The author of Guyana’s first report to the Extractive Industries Transparency Initiative (EITI) was unable to ensure its comprehensiveness for numerous reasons, one of which includes the resistance of government agencies and companies in the sector to provide information that was requested.
Independent Administrator, Rached Maalej, attached to UK accounting and business advisory firm, BDO LLP, said the reporting period for entities retained in the reconciliation scope started with a training workshop held on February 12, 2019 and the reconciliation phase ended on March 24, 2019. Maalej said that all information submitted within this reporting period was considered in the GY-EITI report. He noted, however, that not all government entities and companies provided information during that time. In fact, Maalej said that 17 extractive entities did not submit the information requested during the specified period.
Maalej said, “Given the lack of reporting templates from both government and extractive entities…, it was not possible to ensure the comprehensiveness of the revenues collected by GRA from the extractive entities retained in the reconciliation scope. As a result, it was not possible to ensure the comprehensiveness of the total revenues of the extractive sector.”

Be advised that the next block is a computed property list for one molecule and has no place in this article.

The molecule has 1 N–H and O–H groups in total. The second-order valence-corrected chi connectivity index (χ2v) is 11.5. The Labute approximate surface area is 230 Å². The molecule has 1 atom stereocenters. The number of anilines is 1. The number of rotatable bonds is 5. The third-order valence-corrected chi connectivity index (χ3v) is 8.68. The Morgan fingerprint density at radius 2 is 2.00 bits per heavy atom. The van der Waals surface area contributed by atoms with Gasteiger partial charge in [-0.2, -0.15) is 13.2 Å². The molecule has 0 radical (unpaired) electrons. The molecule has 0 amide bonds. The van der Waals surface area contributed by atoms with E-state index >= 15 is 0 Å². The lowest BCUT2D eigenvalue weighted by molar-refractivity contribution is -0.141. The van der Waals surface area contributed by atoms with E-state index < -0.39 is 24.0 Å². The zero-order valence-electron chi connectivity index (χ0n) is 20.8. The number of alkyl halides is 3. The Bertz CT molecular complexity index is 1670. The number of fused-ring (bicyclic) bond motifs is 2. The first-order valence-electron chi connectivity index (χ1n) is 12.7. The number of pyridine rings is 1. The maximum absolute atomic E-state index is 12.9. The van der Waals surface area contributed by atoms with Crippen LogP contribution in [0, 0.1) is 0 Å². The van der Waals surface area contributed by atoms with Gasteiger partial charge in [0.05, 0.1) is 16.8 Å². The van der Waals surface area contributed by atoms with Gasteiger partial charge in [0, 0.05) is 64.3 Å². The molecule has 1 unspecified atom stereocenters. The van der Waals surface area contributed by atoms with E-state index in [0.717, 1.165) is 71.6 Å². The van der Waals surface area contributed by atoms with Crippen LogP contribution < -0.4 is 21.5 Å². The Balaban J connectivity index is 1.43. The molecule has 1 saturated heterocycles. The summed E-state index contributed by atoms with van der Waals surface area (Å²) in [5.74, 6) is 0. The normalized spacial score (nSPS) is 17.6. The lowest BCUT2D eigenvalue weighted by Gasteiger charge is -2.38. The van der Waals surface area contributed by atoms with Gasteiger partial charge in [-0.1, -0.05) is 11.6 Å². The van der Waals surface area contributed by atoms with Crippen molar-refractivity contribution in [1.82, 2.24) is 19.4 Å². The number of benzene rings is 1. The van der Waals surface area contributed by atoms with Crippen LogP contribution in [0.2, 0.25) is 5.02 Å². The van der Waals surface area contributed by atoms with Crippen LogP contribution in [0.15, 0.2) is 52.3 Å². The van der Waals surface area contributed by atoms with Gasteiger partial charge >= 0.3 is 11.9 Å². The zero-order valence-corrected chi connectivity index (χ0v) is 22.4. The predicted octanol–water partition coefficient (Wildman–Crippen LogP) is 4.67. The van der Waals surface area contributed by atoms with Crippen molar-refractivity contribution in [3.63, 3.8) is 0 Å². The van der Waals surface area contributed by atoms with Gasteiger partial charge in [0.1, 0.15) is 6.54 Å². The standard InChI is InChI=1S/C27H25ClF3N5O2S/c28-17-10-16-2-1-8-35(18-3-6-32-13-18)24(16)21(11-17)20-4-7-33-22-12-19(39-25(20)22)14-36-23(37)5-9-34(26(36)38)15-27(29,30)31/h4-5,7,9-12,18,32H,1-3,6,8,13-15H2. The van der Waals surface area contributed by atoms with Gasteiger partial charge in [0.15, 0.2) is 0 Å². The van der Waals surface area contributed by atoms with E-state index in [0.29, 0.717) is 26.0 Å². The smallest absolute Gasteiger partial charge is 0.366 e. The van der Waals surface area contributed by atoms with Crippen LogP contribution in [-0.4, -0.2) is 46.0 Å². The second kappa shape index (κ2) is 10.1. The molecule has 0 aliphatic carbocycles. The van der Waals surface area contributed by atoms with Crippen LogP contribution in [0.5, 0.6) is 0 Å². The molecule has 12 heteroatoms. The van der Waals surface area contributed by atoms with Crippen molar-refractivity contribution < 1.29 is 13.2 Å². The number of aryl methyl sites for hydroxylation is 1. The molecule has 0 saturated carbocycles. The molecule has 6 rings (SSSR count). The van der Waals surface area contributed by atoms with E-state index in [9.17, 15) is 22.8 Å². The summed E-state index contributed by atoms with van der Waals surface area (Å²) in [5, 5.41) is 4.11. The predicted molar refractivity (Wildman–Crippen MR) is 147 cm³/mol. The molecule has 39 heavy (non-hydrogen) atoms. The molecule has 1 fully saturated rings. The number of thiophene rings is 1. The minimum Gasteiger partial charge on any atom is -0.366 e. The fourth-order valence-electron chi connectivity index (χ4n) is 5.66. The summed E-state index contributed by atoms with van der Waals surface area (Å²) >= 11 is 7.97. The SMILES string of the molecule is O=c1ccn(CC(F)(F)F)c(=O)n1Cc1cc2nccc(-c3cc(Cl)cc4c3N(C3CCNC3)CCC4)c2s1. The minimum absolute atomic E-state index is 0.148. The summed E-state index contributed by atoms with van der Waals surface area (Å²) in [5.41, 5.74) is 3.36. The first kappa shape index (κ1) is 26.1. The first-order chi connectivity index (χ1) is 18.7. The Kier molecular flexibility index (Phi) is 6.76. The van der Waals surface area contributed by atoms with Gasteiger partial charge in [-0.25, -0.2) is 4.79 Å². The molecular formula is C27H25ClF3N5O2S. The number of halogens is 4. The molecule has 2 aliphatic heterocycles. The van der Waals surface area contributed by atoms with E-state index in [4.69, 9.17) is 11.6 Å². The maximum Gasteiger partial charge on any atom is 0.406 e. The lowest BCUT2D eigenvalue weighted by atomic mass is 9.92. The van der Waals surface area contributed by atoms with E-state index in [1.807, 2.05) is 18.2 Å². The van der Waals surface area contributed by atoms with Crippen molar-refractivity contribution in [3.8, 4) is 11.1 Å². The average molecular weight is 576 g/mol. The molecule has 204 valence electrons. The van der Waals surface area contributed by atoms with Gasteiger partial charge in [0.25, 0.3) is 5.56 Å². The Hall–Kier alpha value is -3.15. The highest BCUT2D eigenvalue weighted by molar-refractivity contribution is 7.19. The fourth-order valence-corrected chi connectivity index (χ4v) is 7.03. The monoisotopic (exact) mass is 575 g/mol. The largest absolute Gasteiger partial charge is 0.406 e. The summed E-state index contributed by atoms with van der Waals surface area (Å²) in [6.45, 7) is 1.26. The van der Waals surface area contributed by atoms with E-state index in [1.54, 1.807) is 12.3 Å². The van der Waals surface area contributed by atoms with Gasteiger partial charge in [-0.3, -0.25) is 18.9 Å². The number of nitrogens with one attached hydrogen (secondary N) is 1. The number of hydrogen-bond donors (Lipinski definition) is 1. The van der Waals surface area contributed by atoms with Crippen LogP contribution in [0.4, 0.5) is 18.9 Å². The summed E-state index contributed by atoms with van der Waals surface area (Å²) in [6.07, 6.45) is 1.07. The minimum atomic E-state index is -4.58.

Going forward, Maalej called for the EITI Secretariat here to raise awareness about the importance of participation amongst reporting entities. In the long term, Maalej said that a review of the mining regulations should have included reporting obligations for extractive entities while specifying the level of disaggregation of the data to be submitted; and sanctions which could be imposed against extractive entities in the event of non-compliance or false declarations.
Until such time, he said that the authorities could ensure that application and renewal forms for mining licences and permits explicitly include a declaration of consent to the disclosure of information required for compliance.